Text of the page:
A study published in the Lancet has found the efficacy of “brief lay counsellor delivered, problem solving intervention” for mental health problems in adolescents from government schools in Delhi. The mental health of school children between classes 9 and 12, studying in six government schools from a low income neighbourhood in national capital were monitored for the purpose of the study.
The study, conducted over a year, was carried out by researchers from across the world associated with the Premium for Adolescents (PRIDE) programme: a six-year research programme dedicated to making psychosocial interventions for improving the mental health of adolescents in India. The programme is implemented in association with the Public Health Foundation of India (PHFI), the London School of Hygiene and Tropical Medicine and Sangath, while it was funded by a UK-based research charity Wellcome Trust.
“The study established that with limited resources and counselling intervention, we can give practical tools to adolescents to manage and deal with their mental health issues. This also makes mental health treatment accessible to those from underprivileged sections of society,” says Dr Kanika Malik, a clinical psychologist working with Sangath, a Goa-based not profit organization that works towards improving public health in India.
More than 250 adolescents were enrolled for the programme between August and December of 2018. Out of them, 125 were allocated to a group, which received intervention solely through a problem solving booklet, while the remaining half of the group received limited counselling from a lay person along with the problem solving booklets.
Though this study was conducted over a span of a year, the Lancet study records observations made after 12 weeks of the programme’s initiation in Delhi. “At the end of it we found that both methods were effective in treating mental health issues in these adolescents, but the group which received limited counselling sessions along with the problem solving booklets fared better in terms of improving their mental health by the end of 12 weeks,” says Dr Malik.
The problem solving booklet was based on a form of counselling in adolescents where basic problem solving exercises facilitates learning how to deal with mental health issues on their own. The booklets were made in a comic book format. “We placed the characters in situations which we knew would be relatable to these students. The problems which the characters talk about in these booklets are based in the socio-economic context of these students,” explains Dr Malik. “For example, one panel in the comic book deals with how to tell your father that he is being violent or loud and aggressive. Domestic life can be a major source of stress for these students and they don’t have the resources to tackle these situations but the comic book gives them tools to work through them,” adds the psychiatrist.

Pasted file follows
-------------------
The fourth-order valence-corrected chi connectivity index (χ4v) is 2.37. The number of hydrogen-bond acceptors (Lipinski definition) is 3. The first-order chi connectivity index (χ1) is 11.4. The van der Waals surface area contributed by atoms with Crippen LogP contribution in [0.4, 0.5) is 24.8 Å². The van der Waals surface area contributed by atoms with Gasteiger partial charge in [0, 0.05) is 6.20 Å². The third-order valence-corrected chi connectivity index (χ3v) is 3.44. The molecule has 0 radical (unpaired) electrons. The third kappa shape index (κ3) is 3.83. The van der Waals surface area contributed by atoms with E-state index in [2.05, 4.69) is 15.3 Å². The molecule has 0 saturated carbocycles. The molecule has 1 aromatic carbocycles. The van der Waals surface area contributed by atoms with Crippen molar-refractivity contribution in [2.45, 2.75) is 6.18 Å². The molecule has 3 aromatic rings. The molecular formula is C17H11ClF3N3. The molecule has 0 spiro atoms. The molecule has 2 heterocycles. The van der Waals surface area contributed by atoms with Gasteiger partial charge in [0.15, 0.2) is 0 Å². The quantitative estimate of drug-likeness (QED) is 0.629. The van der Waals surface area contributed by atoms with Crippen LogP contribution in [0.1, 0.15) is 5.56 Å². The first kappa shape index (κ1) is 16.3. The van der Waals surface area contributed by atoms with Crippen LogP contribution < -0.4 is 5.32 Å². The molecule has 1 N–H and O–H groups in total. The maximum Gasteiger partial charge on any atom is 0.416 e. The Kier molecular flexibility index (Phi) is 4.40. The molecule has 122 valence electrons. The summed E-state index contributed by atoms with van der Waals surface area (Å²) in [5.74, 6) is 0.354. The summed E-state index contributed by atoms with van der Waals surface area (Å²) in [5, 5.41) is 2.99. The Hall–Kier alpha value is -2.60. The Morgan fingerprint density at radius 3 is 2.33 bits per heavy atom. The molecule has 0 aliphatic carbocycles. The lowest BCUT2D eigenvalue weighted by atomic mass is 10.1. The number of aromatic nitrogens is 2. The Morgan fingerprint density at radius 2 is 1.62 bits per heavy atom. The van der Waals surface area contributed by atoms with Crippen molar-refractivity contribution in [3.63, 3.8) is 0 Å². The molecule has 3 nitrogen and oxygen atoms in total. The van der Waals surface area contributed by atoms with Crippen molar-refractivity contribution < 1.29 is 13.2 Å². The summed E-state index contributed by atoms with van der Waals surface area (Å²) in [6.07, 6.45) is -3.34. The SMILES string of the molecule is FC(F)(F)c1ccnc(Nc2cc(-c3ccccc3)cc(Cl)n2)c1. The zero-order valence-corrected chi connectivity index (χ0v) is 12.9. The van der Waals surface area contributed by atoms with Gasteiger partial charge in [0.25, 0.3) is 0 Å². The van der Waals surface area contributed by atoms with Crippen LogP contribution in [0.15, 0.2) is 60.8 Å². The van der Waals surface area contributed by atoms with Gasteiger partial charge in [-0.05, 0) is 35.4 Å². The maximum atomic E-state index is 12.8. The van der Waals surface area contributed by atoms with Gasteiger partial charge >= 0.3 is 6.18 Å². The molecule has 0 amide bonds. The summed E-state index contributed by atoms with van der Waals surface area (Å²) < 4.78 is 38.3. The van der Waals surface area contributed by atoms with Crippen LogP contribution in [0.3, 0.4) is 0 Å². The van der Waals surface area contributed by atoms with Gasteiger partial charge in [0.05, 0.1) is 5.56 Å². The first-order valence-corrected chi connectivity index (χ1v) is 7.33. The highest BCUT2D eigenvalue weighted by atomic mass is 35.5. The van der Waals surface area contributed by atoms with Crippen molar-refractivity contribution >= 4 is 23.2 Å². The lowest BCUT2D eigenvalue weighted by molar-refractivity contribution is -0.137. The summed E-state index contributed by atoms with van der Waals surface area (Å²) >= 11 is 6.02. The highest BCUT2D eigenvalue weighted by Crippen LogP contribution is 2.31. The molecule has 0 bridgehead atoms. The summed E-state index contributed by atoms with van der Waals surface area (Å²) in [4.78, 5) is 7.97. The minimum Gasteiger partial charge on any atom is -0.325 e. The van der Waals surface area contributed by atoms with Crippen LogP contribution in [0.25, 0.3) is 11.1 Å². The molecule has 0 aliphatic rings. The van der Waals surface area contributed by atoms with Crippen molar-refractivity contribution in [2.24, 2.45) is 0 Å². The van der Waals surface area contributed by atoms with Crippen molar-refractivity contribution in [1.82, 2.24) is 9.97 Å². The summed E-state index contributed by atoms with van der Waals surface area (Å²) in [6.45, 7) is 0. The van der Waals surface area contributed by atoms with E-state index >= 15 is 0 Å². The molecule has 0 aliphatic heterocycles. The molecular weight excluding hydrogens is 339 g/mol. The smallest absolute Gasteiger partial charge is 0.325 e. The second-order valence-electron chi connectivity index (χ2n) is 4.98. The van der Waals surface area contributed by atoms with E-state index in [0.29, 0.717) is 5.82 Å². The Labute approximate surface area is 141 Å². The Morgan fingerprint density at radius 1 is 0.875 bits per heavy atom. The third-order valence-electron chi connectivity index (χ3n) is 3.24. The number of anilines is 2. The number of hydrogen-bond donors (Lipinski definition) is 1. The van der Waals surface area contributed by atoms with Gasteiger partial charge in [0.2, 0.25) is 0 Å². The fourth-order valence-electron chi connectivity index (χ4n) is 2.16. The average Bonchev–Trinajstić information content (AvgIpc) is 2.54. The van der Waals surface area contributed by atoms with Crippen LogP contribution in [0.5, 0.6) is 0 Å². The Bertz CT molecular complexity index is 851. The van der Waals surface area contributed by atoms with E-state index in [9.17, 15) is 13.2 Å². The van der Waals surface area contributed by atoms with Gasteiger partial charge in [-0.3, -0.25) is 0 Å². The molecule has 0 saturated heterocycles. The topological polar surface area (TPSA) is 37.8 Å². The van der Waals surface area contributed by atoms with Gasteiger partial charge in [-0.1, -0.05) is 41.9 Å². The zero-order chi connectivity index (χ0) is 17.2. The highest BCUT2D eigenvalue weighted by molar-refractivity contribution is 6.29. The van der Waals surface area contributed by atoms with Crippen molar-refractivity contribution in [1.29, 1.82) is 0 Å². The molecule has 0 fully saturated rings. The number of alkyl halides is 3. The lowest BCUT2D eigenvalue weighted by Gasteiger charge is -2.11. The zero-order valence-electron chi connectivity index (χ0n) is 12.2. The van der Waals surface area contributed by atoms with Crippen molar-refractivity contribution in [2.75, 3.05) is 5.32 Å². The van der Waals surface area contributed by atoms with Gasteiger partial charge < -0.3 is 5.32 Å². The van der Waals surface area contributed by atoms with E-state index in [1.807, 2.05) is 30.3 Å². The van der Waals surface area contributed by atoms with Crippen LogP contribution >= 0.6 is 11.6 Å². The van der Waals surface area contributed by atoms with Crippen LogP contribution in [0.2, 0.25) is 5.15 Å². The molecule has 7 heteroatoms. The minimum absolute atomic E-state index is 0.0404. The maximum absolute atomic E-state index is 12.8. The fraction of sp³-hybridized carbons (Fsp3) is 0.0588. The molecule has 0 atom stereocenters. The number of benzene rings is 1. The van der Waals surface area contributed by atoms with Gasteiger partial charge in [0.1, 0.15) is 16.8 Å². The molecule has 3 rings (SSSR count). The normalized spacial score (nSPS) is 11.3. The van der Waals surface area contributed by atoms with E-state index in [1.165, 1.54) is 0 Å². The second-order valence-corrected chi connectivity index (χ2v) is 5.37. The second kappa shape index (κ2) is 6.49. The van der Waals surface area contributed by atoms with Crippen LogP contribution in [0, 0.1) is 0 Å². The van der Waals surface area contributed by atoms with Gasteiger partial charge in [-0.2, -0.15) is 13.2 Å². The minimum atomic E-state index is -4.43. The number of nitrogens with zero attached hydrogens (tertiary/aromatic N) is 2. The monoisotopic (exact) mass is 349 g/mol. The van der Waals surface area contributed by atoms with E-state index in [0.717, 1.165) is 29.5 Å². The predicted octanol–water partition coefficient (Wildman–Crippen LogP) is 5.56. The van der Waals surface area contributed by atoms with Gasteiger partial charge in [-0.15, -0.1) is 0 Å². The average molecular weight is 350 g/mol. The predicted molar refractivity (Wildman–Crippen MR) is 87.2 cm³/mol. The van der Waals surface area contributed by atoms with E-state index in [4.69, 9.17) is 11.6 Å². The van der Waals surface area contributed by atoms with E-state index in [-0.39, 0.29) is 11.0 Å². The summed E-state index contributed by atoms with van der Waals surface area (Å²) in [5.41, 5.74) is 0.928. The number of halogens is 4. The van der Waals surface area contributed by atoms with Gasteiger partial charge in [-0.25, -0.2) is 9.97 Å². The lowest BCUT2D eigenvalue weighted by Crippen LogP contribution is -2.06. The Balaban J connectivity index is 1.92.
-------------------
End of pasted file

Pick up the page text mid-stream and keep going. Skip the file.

Apart from distributing the booklets to the adolescents, the team of researchers hired and trained members of the community to counsel students. Those trained had no prior experience in psychological counselling and did not even necessarily have a degree in psychology. Instead, these were community members who were dedicated and sensitive to the issues faced by these students. They were trained for a few weeks before they began the programme.
“In this way not only did we give employment opportunities to locals, but we also ensured that these were people who related and empathized with the socio-economic background of these kids, the stress they faced, the abuse they might face at home and the anxieties that plague them. These are also very accessible people for the children, who feel more comfortable speaking to them,” says Dr Malik. Furthermore, the doctor explained that since most government schools in low income localities do not have the resources to hire professional counselors for their students, developing this model of intervention will allow more students to receive treatment despite limited resources.
More than 99 per cent of adolescents and children with mental health problems remain undiagnosed in India. Dr Malik adds that if these students received adequate treatment at this stage of their lives they are less likely to develop more serious mental health problems at a later stage in life. “In fact, around 75 per cent of adults with mental health issues can source the root of their problems in childhood and adolescence, adds the doctor. The Covid-19 pandemic has only augmented the burden of mental health disease in India, hence developing feasible models of intervention has become even more crucial objective for the researchers.
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